My Struggle with Pornography
As a child, I did not learn how to express any negative emotions. I experienced sexual abuse at the age of 5 and at this young age I learned to use masturbation to comfort myself. With that and some confusing messages about my own sexuality as a catalyst, I began a hidden part of my life that I would not expose until about 25 years later. Through my childhood and teenage years, I had the exterior appearance of the good kid who could do no wrong. But inside I was hurting a lot.
As I grew up, the masturbation became compulsive and I learned to use sexual fantasy and pornography to deal with loneliness, pain, anger, and any negative emotion I experienced. These behaviors escalated over time until I was spending endless hours looking at internet pornography in my 20s. I felt a lot of guilt and shame, but couldn’t seem to quit. The guilt associated with the compulsive masturbation eventually drove me to share this secret with a counselor, but I kept the pornography hidden a little longer.
When some unfamiliar charges began appearing on my bank statement, I naively went to the bank clerk and explained my concerns regarding the “incorrect” charges. She called a couple of the phone numbers and informed me that they were from sexually-oriented businesses. I was mortified upon realizing what had happened and quickly commented that my little brother must have gotten a hold of my bank card. (He didn’t even live nearby.) I left the bank embarrassed that day, but with a new brokenness and awareness that if my habits were causing me to tell blatant lies to complete strangers, then I had a problem and needed help.
It wasn’t until I decided to share the rest of my struggles with my counselor and then with a couple of close friends that I began to find some healing. I was so scared to share this with anyone because I was concerned with what they would think of me. Thankfully, my confession was received with grace and love. When I shared my addiction with women in the church, I saw the love of God in the way they listened to me without judging me and the way they showed me mercy. That also helped me to begin to see God’s love and receive His forgiveness.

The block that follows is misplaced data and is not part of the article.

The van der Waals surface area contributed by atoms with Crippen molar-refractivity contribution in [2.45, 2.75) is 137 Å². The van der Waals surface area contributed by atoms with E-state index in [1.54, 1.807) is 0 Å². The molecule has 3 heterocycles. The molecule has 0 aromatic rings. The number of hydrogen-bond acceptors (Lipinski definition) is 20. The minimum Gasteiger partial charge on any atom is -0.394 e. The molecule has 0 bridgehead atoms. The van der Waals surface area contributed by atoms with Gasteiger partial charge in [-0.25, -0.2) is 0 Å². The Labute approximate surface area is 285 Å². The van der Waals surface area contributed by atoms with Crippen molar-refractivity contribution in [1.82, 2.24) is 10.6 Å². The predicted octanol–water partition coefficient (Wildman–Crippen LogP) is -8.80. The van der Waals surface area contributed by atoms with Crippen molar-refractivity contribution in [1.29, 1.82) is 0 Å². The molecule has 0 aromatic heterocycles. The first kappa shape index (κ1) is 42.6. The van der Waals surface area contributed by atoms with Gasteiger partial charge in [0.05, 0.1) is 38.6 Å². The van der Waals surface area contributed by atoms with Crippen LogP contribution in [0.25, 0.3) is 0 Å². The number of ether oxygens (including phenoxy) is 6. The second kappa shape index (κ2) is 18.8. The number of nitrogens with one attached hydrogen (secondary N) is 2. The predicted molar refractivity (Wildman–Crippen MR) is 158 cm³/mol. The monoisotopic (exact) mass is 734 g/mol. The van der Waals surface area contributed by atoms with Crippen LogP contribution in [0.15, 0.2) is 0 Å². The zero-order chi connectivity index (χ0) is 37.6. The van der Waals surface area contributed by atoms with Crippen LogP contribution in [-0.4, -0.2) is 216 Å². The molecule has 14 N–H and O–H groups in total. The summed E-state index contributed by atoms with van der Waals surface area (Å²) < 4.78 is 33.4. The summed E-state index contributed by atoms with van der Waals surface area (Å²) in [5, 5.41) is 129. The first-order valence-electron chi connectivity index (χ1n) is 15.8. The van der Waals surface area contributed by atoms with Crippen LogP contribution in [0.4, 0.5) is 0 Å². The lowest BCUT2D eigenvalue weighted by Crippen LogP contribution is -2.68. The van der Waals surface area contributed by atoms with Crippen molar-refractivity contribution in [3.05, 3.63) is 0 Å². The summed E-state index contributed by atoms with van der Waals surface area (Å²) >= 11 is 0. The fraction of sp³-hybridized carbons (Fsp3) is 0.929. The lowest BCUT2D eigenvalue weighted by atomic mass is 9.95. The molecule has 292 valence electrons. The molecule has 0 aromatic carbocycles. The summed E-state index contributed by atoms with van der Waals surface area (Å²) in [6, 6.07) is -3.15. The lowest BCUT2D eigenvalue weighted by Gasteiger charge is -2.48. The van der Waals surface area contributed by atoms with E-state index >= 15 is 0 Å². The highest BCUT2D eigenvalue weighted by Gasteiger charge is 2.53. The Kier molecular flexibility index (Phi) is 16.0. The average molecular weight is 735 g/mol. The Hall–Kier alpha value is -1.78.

God has given me freedom from my addiction to pornography. He has shown me his power and love multiple times. Early in recovery, I used to have the pornographic images that would just run like tapes through my mind at times when I really did not want them to (like while I was sitting in church or when I was trying to go to sleep); people had told me that those were engraved there and would never go away. It is amazing to me that God completely erased all of them. When I say He has given me freedom, that doesn’t mean He has removed all temptation, but He has shown me that I no longer have to be ruled by those temptations.
I still have to choose to walk in the freedom He gives me. For me some of the steps I have taken are deciding not to have internet access in my home, being very careful about the movies I choose to go see, and making myself accountable to other people. God has also taught me that I can come to him with the hurts that I experience. When I am tempted to engage in old behaviors that my mind tells me will make me feel better, I can now look to God, and He gives me the strength to choose the path of freedom.
*Note: The author’s name is a pseudonym.